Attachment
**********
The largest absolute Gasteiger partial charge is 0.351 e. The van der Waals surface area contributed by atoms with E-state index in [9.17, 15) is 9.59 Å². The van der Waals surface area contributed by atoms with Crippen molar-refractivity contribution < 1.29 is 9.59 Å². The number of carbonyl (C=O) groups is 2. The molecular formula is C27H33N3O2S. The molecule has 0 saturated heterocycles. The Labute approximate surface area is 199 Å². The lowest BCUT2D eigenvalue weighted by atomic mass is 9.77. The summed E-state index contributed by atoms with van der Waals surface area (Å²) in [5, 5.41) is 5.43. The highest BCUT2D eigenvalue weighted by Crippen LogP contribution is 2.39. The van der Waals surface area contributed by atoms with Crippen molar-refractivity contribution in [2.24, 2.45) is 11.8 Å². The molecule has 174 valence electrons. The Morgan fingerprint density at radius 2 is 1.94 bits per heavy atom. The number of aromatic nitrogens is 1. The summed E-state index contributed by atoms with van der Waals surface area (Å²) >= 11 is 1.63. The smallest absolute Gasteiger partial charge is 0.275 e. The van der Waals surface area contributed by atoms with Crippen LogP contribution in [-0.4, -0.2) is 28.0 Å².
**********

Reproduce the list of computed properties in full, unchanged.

The largest absolute Gasteiger partial charge is 0.351 e. The van der Waals surface area contributed by atoms with E-state index in [9.17, 15) is 9.59 Å². The van der Waals surface area contributed by atoms with Crippen molar-refractivity contribution < 1.29 is 9.59 Å². The number of carbonyl (C=O) groups is 2. The molecular formula is C27H33N3O2S. The molecule has 0 saturated heterocycles. The Labute approximate surface area is 199 Å². The lowest BCUT2D eigenvalue weighted by atomic mass is 9.77. The summed E-state index contributed by atoms with van der Waals surface area (Å²) in [5, 5.41) is 5.43. The highest BCUT2D eigenvalue weighted by Crippen LogP contribution is 2.39. The van der Waals surface area contributed by atoms with Crippen molar-refractivity contribution in [2.24, 2.45) is 11.8 Å². The molecule has 174 valence electrons. The Morgan fingerprint density at radius 2 is 1.94 bits per heavy atom. The number of aromatic nitrogens is 1. The summed E-state index contributed by atoms with van der Waals surface area (Å²) >= 11 is 1.63. The smallest absolute Gasteiger partial charge is 0.275 e. The van der Waals surface area contributed by atoms with Crippen LogP contribution in [-0.4, -0.2) is 28.0 Å².